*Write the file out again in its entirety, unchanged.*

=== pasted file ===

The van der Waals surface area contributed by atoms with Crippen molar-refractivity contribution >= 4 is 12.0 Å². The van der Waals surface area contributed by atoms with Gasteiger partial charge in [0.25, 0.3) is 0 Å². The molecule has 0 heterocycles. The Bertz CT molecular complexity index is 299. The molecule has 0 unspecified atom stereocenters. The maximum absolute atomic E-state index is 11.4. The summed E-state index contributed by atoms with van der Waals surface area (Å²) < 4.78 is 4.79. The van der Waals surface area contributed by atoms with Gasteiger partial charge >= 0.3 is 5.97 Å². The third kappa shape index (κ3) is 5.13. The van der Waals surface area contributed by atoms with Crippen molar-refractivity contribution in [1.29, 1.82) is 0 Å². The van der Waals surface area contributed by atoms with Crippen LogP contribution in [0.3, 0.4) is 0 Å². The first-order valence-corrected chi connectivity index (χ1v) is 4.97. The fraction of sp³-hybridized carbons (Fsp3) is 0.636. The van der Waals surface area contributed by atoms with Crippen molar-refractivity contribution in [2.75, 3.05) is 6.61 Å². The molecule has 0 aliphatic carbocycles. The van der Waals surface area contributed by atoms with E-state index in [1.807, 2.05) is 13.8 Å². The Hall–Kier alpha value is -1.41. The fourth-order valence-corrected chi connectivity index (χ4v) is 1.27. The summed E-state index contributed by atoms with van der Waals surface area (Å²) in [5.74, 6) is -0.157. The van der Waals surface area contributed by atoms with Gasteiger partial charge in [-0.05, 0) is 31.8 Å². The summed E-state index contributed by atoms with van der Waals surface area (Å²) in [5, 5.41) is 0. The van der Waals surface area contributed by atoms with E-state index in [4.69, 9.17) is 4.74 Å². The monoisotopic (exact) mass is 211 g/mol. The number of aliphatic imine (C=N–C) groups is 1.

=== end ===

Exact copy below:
The van der Waals surface area contributed by atoms with Crippen molar-refractivity contribution >= 4 is 12.0 Å². The van der Waals surface area contributed by atoms with Gasteiger partial charge in [0.25, 0.3) is 0 Å². The molecule has 0 heterocycles. The Bertz CT molecular complexity index is 299. The molecule has 0 unspecified atom stereocenters. The maximum absolute atomic E-state index is 11.4. The summed E-state index contributed by atoms with van der Waals surface area (Å²) < 4.78 is 4.79. The van der Waals surface area contributed by atoms with Gasteiger partial charge >= 0.3 is 5.97 Å². The third kappa shape index (κ3) is 5.13. The van der Waals surface area contributed by atoms with Crippen molar-refractivity contribution in [1.29, 1.82) is 0 Å². The van der Waals surface area contributed by atoms with Crippen LogP contribution in [0.3, 0.4) is 0 Å². The first-order valence-corrected chi connectivity index (χ1v) is 4.97. The fraction of sp³-hybridized carbons (Fsp3) is 0.636. The van der Waals surface area contributed by atoms with Crippen molar-refractivity contribution in [2.75, 3.05) is 6.61 Å². The molecule has 0 aliphatic carbocycles. The van der Waals surface area contributed by atoms with E-state index in [1.807, 2.05) is 13.8 Å². The Hall–Kier alpha value is -1.41. The fourth-order valence-corrected chi connectivity index (χ4v) is 1.27. The summed E-state index contributed by atoms with van der Waals surface area (Å²) in [5.74, 6) is -0.157. The van der Waals surface area contributed by atoms with Gasteiger partial charge in [-0.05, 0) is 31.8 Å². The summed E-state index contributed by atoms with van der Waals surface area (Å²) in [5, 5.41) is 0. The van der Waals surface area contributed by atoms with E-state index in [4.69, 9.17) is 4.74 Å². The monoisotopic (exact) mass is 211 g/mol. The number of aliphatic imine (C=N–C) groups is 1.